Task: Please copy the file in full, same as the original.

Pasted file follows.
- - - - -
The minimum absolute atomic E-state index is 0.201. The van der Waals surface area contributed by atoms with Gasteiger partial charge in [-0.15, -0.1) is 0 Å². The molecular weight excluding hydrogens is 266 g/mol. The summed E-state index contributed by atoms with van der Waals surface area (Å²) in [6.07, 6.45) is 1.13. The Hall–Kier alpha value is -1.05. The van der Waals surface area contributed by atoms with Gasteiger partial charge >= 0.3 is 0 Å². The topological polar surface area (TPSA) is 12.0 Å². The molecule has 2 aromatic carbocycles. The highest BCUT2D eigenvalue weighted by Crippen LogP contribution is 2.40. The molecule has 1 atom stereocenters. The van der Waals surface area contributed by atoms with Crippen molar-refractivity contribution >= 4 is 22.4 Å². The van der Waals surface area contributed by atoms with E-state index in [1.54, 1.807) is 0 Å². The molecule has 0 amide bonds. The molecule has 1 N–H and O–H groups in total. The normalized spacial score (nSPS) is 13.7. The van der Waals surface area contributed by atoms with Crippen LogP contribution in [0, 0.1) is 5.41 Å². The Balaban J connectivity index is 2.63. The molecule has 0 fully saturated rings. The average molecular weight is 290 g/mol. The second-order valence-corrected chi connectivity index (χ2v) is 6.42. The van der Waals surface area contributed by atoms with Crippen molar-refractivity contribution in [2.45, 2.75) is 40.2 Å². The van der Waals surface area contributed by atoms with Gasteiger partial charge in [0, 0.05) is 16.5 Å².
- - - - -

The minimum absolute atomic E-state index is 0.201. The van der Waals surface area contributed by atoms with Gasteiger partial charge in [-0.15, -0.1) is 0 Å². The molecular weight excluding hydrogens is 266 g/mol. The summed E-state index contributed by atoms with van der Waals surface area (Å²) in [6.07, 6.45) is 1.13. The Hall–Kier alpha value is -1.05. The van der Waals surface area contributed by atoms with Gasteiger partial charge >= 0.3 is 0 Å². The topological polar surface area (TPSA) is 12.0 Å². The molecule has 2 aromatic carbocycles. The highest BCUT2D eigenvalue weighted by Crippen LogP contribution is 2.40. The molecule has 1 atom stereocenters. The van der Waals surface area contributed by atoms with Crippen molar-refractivity contribution >= 4 is 22.4 Å². The van der Waals surface area contributed by atoms with E-state index in [1.54, 1.807) is 0 Å². The molecule has 0 amide bonds. The molecule has 1 N–H and O–H groups in total. The normalized spacial score (nSPS) is 13.7. The van der Waals surface area contributed by atoms with Crippen LogP contribution in [0, 0.1) is 5.41 Å². The Balaban J connectivity index is 2.63. The molecule has 0 fully saturated rings. The average molecular weight is 290 g/mol. The second-order valence-corrected chi connectivity index (χ2v) is 6.42. The van der Waals surface area contributed by atoms with Crippen molar-refractivity contribution in [2.45, 2.75) is 40.2 Å². The van der Waals surface area contributed by atoms with Gasteiger partial charge in [0, 0.05) is 16.5 Å².